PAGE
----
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The Economy

February, 2022
Thematic Area: 

Financial inclusion is a key element of poverty reduction and inclusive development. In seeking to improve citizens’ well-being and increase economic growth, financial inclusion enables individuals and businesses to build resilience and capitalize on economic opportunities. Notwithstanding these benefits, there are barriers to expanding access to and usage of the four functionalities that facilitate inclusion: savings, insurance, credit, and payment services. This report sought to identify these hindrances in the context of Jamaica, with a view to remedying them.

May, 2017
Thematic Area: 

Jamaica is unique for many reasons. Perhaps the most striking among these is that for almost every resident in the
country, there is an individual living in the diaspora abroad. This near one-to-one ratio of nationals to diaspora members
presents a tremendous opportunity for cross-border engagement, among people who share common cultures and
histories.
 
Diasporas can, and in many cases do play an important role in the economic development of their countries of origin or
ancestry. Beyond sending remittances, they can also promote trade and foreign direct investment, create businesses,
spur entrepreneurship and transfer new knowledge and skills. The Jamaican Diaspora, therefore, is believed to represent
a very powerful reservoir of capital, relationships, skills and expertise that remains largely untapped, and, if realised,
can assist in the growth and development of Jamaica. However, beyond remittances, there is little empirical evidence
to support this.

June, 2018
Thematic Area: 

Care work is what individuals do every day when they spend time cooking, cleaning and caring for children, the ill, the disabled and the elderly, and maintaining a household.  The total of all care work, paid and unpaid, comprises the care economy.  The care economy is a relatively new but highly significant concept in thinking about the labour market, productivity and economic growth. Whereas paid care work is considered a service, and is counted as productive work and in national output, unpaid care work is not valued, counted or considered in national statistics or policy agendas. Unpaid care work has, up until the last few years, been thought to be too diffcult to measure and not relevant for policies.

November, 2018
Thematic Area: 

A country’s ability to mobilize revenue through taxation (i.e. to have an effective tax system) is synonymous with its capacity to achieve sustainable growth and development. Through taxes, the state receives the funding necessary to perform its functions and duties effectively. As such, the first and often the main objective of a tax system is to generate sufficient revenue to finance public sector activities in a non-inflationary way. This report focuses on the relative effectiveness of different tax types–value added taxes, income taxes, and property taxes – to generate revenue in the Jamaican context. It assesses and compares the efficiency of each tax type.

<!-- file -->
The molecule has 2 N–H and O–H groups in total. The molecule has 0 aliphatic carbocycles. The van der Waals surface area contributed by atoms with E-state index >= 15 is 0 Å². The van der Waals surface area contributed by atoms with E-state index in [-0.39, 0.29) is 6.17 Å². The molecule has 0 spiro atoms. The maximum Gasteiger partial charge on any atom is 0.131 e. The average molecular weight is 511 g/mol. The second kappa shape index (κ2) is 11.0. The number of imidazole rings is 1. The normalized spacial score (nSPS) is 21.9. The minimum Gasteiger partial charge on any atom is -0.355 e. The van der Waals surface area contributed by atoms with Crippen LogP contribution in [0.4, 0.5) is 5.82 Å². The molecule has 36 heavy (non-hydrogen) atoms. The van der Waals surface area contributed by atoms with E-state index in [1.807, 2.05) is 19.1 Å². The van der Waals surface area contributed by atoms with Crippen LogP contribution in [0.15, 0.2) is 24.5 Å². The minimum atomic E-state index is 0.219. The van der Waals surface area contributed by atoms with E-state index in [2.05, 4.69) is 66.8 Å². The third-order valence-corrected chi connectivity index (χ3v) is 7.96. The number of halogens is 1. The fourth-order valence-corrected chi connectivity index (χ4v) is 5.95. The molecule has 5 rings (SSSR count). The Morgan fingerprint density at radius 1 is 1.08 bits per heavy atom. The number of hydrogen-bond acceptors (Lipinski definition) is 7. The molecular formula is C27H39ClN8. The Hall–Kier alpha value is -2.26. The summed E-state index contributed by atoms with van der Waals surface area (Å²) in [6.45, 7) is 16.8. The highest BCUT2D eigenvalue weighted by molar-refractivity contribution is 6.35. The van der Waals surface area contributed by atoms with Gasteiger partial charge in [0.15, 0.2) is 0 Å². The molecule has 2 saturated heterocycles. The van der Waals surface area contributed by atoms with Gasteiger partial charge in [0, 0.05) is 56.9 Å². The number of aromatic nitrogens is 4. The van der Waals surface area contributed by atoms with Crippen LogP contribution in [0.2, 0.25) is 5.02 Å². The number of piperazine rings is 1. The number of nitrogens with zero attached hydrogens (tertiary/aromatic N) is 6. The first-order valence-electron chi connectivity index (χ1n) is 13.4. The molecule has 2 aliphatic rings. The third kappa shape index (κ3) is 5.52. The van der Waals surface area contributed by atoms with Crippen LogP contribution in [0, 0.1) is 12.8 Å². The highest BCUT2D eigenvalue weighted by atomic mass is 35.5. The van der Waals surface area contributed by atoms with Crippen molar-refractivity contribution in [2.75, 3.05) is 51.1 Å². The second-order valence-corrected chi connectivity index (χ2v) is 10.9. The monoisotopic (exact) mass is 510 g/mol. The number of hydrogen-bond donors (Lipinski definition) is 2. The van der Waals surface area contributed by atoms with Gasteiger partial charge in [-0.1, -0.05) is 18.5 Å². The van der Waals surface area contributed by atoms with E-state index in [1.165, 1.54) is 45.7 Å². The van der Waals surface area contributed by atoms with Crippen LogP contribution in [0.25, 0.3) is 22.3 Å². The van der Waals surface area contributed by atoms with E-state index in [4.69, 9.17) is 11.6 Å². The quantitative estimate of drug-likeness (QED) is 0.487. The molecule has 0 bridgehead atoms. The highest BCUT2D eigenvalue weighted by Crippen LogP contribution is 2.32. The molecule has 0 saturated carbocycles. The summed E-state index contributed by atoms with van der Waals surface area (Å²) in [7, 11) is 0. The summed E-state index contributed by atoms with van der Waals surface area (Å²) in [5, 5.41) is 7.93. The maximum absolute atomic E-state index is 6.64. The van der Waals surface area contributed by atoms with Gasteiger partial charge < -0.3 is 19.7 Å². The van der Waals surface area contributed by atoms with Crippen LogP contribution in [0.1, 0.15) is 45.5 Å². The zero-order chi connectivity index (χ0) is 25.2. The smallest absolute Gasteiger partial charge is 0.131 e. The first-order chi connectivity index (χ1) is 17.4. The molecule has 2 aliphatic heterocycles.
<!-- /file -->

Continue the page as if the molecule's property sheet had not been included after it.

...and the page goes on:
February, 2014
Thematic Area: 

There has been a recent outcry in Jamaica against the high and increasing fees and charges being levied by banks on some of their services. The fees attracting most attention are those that relate to basic transactions such as withdrawing cash from another bank’s ATM or stopping payment on a cheque. Charges on fairly common misdemeanours, such as writing a cheque that subsequently bounces or incurring an overdra on an account are also frequently identified as being exorbitant.i Because these fees and charges are levied on fairly commonplace activities, the cumulative effect on an individual or firm can be high, and the aggregate macroeconomic effect through heightened transactions costs cannot be ignored. 

 

October, 2007
Thematic Area: 

Research on the relationship between crime and the economy in Jamaica found two key links. One is that crime directly retards economic growth. The second is that the high rate of violent crime, apparently connected to high levels of interpersonal trust and low levels of confidence in the organs of the State - the olice and court system - heightens transaction costs and therefore diminishes economic activity. Given the apparent connection between violent crime and the loss of confidence in the state, an effective strategy to tackle crime thereby necessitates a restoration of this confidence. 

October, 2016
Thematic Area: 

The re-establishment of diplomatic relations between the United States and Cuba, and their agenda for normalising relations hold more opportunities than threats for Jamaica. The changes in the U.S.-Cuba relationship strengthen the already positive climate for economic growth and investment in the relatively large and diverse Cuban market, and will support that country’s progressive investment policy reforms and growth in private enterprise. The prospect of further growth in the Cuban economy is an opportunity for revival of the Jamaican economy. 

 

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